Most folks overdo it with excruciating details: "We had a very nice Thanksgiving at my daughter's ranch. We had 25 attending. I made mashed potatoes and the rest of the crowd brought sweet potatoes, salad, squash casserole, string bean casserole, ribs, turkey, dressing, sausage balls, cheese ball and two dips. Of course, we had scads of desserts, pumpkin pies, pecan pie, apple pie, cupcakes, cookies and more." I wondered if the two dips mentioned were the edible kind, or if someone brought a couple of idiots to dinner.
Another gave a blow-by-blow account of several weeks visiting across the pond. Here's an excerpt: "It was our first time traveling to Europe and we loved it, of course. We stayed in a quaint hotel next to the Saint Severin, a beautiful Gothic cathedral. From our window, we could look directly onto the church's roof line and see all its spires and gargoyles - fabulous! In the distance we could just make out the Eiffel Tower, including its light shows at night. The hotel was in a great location too, on the left bank near the Notre Dame Cathedral, also magnificent. I've always loved Gothic cathedrals with their vaulted ceilings and spires. We went to a perfect little jewel of a cathedral as well, the Sainte Chapelle, with spectacular stained glass windows." This is the newsletter version of sitting through 639 slides, most of them upside down, of someone's trip and trying to act like you give a crap, while fighting the temptation to nod off.
And don't you love the ones that fall into the category of "We Spent a Butt-Load of Money, But We're Far Too Polite to Tell You How Much." We received one of these a few years ago. The butt-load of money was a massive home remodel. I remarked to my husband that it would have been easier and faster if the writer had just itemized their expenses in one neat column. It would have saved us the tedium of reading about how they agonized over giving up their old high-flow toilets for the low-flow kind.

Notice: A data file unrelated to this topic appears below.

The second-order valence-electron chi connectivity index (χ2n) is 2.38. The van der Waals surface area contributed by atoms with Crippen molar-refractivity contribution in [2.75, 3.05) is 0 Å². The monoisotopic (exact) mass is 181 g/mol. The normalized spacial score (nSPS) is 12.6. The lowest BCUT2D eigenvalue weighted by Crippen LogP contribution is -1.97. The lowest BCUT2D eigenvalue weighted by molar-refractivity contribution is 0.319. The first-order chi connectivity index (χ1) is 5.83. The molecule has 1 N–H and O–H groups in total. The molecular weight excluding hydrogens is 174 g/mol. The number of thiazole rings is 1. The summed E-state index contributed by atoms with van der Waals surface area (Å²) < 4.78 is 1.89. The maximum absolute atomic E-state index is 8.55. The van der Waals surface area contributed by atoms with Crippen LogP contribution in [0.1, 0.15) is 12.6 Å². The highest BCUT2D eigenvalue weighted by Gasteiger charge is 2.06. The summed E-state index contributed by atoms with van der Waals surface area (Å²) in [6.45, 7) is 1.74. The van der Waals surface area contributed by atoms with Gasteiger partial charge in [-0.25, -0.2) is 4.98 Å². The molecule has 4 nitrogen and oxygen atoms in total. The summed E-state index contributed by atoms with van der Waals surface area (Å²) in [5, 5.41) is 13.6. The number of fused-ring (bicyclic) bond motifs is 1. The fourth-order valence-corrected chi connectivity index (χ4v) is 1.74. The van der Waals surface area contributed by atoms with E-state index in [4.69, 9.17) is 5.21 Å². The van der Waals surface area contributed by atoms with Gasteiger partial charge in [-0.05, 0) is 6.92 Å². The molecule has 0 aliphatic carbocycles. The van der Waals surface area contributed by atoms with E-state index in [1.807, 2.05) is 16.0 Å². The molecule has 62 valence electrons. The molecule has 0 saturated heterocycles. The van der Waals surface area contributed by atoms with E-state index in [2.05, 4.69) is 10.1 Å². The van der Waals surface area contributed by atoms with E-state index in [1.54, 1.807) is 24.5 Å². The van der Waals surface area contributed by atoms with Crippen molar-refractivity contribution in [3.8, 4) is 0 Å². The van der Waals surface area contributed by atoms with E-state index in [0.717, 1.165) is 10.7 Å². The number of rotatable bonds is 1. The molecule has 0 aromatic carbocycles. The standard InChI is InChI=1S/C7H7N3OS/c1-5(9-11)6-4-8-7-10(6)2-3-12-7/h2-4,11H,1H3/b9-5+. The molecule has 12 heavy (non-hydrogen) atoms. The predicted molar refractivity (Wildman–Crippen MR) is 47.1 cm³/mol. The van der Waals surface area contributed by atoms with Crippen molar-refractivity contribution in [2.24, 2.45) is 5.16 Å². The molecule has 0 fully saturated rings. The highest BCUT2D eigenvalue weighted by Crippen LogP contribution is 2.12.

Here's a Debbie Downer for you. It wasn't a newsletter, but a short hand-written note inside a Christmas card sent to my mother. The sender is deeply religious: "May the wonder of that first Christmas, the joy of the Father's abundant blessings, and the peace of His Son's presence be with you today and throughout the New Year. P. S. Oliver is still doing very poorly." Wait...what!? (Update: we found out later that this lady died shortly after New Year's from injuries sustained in an automobile accident on Christmas Eve. There goes another card to the back of the file.)
No. 6 is not easy for me. I am not a religious person, so including a religious message similar to the one above would border on hypocrisy and insincerity. Instead, I usually end with a little homily like this one, from 2011: "When you are caught in the holiday rush, it is easy to lose sight of things that matter: good health, self respect, being happy with what you have, the joy of friends, the love of family, compassion for others, and the ability to laugh at yourself. As you strike those “to do’s” off your list, take the time to count your blessings."
And that's as good a place as any to stop.